Merle Oberon was a celebrity in her own right; Florence Forsyth was not. She trained to be a singer in London but she may not have continued her career. The painting was commissioned by her father, a Norwich Union executive in Dublin, and has remained in the family ever since. "It wasn't a discovery," O'Halloran explains. "Brockhust's Irish paintings are relatively rare and having one would be like having a Lavery. Everyone that has one knows what they have." That said, if Brockhurst is having a revival, his Irish paintings may be worth more than their owners thought.

But, while an undiscovered portrait is relatively unlikely, Brockhurst's etchings are also highly collectible, although they tend to fetch hundreds rather than thousands. His etching and drypoint portrait of Oliver St John Gogarty (1939) fetched €500 at Whytes in 2008; the following year, four etchings of Connemara characters and a famous print of the poet Francis Macnamara (1920) made €800.

Brockhurst liked to paint beautiful women and his life took a racy turn in the early 1930s when the teenage Kathleen Woodward, called 'Dorette', became his favourite model, replacing his wife Anaïs. Their relationship became public and created much scandal. Brockhurst, at the time, was earning more than any other portraitist in the country. Anaïs sued for divorce. Her husband had already put the marriage under strain by sleeping with her sister. He countersued on the grounds of her adultery and moved to America with Dorette. Brockhurst continued his career as a portraitist, but the American art establishment took very little interest.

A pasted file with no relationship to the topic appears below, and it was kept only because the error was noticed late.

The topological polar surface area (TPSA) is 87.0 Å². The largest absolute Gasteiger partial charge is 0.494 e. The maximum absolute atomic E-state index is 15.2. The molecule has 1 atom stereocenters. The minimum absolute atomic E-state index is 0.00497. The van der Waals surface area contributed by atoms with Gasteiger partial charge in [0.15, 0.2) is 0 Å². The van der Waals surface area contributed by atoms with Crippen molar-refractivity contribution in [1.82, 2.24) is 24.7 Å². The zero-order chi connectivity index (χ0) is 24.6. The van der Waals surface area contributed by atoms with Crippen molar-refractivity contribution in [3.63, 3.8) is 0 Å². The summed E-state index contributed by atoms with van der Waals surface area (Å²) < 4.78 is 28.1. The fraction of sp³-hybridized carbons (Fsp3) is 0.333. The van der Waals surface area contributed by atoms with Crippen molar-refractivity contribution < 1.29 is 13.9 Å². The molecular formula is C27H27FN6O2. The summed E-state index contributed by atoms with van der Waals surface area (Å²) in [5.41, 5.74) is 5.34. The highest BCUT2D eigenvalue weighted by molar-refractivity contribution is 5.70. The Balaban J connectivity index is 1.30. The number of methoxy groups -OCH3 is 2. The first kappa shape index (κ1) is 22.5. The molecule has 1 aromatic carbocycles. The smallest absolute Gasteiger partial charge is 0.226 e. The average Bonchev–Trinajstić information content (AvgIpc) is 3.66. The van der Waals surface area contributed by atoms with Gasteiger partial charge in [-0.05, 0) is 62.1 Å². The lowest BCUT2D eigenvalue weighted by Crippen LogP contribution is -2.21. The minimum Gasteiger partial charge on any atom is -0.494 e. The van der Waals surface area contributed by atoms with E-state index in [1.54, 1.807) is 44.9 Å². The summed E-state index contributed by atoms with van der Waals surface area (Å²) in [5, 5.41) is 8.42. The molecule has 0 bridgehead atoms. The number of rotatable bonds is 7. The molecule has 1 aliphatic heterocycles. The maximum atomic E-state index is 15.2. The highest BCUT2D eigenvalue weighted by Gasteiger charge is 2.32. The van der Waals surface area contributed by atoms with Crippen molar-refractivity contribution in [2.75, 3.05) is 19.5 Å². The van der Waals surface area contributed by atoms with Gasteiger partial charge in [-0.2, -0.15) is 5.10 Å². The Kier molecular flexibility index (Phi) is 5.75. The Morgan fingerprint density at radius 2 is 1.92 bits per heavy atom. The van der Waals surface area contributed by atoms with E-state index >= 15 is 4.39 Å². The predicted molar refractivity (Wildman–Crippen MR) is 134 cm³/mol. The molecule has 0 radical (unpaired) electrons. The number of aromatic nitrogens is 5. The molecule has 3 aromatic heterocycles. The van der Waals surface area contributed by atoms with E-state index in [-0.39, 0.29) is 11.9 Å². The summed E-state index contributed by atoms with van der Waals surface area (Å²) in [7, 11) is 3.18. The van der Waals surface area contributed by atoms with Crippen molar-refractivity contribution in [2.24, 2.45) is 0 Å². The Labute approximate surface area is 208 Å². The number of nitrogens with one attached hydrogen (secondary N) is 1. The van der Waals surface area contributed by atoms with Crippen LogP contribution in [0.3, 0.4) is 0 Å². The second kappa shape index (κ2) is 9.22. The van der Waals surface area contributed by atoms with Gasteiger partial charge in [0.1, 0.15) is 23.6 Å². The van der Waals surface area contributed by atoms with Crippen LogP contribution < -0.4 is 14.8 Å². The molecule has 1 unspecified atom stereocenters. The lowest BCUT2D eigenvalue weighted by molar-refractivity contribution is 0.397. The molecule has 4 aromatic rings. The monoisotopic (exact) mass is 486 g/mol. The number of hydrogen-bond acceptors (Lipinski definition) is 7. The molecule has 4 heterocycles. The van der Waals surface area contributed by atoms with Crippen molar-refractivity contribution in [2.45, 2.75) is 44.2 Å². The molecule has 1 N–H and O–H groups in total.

Adam's auction of Important Irish Art takes place on June 12 at 6 pm (adams.ie).

 

In the Salerooms

Victor Mitchell

In the 1980s, NASA sent six large plates of 24-carat gold into space aboard the Space Shuttle Challenger. The “space gold” orbited the earth for 69 months, returned and was studied, and eventually used to create the 2015 Moon Festival Panda Proof Coins. Each of the 2,000 commemorative proofs (10cm wide) is made of silver accented with “space gold”. One of these is for sale (est. €4,500) in Victor Mitchell’s Summer Antiques & Interiors Auction at Mount Butler Salesrooms, Roscrea, Co Tipperary, on Wednesday June 12 at 10 am. Viewing is from June 8 to 11, see victormitchell.com and thesaleroom.com.

City Auction Rooms

The next Antique & Decorative Furniture Auction at City Auction Rooms, Waterford, takes place on Monday, June 10 at 10.30am. Items include a pair of cast-iron horseshoe benches (Lot 377: est. €900 to €1,200); a navy ground circular Persian Rug (Lot 704: est. €1,000 to €1,500); and an antique enamel sign for Fry’s Chocolate (Lot 505: est. €300 to €500). Viewing is from June 4 to 9, see antiquesireland.ie.

De Vere’s

Louis le Brocquy’s reputation as a designer of tapestries is based on just seven works, made by Tabard Frere et Soeurs in Aubusson, France. One of these, Allegory (Lot 47: est. €60,000 to €90,000) is part of De Vere’s Irish Art & Sculpture Auction, at the Royal College of Physicians, No. 6 Kildare Street, Dublin 2, on Tuesday, June 11 at 6pm. Viewing is at de Veres Gallery, 35 Kildare Street, and the Merrion Hotel, from June 7 to 11. See deveres.ie.

Antiques & Vintage Fairs

The National Antiques Art & Vintage Fair takes place at the Great National South Court Hotel, Limerick City, on Saturday 8 and Sunday, June 9. This is a large-scale production with more than 80 dealers from across the country. Admission is €5 for one or both days. On Sunday June 9, the regular South Dublin Antiques & Vintage Fair will take place the Royal Marine Hotel, Dun Laoghaire. Admission is €3.50. Both fairs run from 11am to 6pm.